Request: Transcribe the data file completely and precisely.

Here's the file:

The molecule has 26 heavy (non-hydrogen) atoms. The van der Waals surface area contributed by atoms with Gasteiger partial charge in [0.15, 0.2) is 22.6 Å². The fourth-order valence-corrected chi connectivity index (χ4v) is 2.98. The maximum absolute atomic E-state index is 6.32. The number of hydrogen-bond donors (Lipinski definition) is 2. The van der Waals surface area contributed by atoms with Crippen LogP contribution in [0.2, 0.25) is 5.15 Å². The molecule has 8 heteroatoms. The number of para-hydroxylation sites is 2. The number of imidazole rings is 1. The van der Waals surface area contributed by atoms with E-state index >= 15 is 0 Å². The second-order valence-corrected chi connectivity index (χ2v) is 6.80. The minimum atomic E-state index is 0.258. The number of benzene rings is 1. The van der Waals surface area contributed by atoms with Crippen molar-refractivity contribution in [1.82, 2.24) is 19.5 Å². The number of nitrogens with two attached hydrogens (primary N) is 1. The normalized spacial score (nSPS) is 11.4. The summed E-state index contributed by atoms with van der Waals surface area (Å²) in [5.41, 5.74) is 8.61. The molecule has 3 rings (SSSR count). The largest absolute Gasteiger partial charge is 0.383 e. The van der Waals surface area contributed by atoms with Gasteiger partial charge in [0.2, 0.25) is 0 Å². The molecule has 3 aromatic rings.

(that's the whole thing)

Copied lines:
The molecule has 26 heavy (non-hydrogen) atoms. The van der Waals surface area contributed by atoms with Gasteiger partial charge in [0.15, 0.2) is 22.6 Å². The fourth-order valence-corrected chi connectivity index (χ4v) is 2.98. The maximum absolute atomic E-state index is 6.32. The number of hydrogen-bond donors (Lipinski definition) is 2. The van der Waals surface area contributed by atoms with Crippen LogP contribution in [0.2, 0.25) is 5.15 Å². The molecule has 8 heteroatoms. The number of para-hydroxylation sites is 2. The number of imidazole rings is 1. The van der Waals surface area contributed by atoms with E-state index >= 15 is 0 Å². The second-order valence-corrected chi connectivity index (χ2v) is 6.80. The minimum atomic E-state index is 0.258. The number of benzene rings is 1. The van der Waals surface area contributed by atoms with Crippen molar-refractivity contribution in [1.82, 2.24) is 19.5 Å². The number of nitrogens with two attached hydrogens (primary N) is 1. The normalized spacial score (nSPS) is 11.4. The summed E-state index contributed by atoms with van der Waals surface area (Å²) in [5.41, 5.74) is 8.61. The molecule has 3 rings (SSSR count). The largest absolute Gasteiger partial charge is 0.383 e. The van der Waals surface area contributed by atoms with Gasteiger partial charge in [0.2, 0.25) is 0 Å². The molecule has 3 aromatic rings.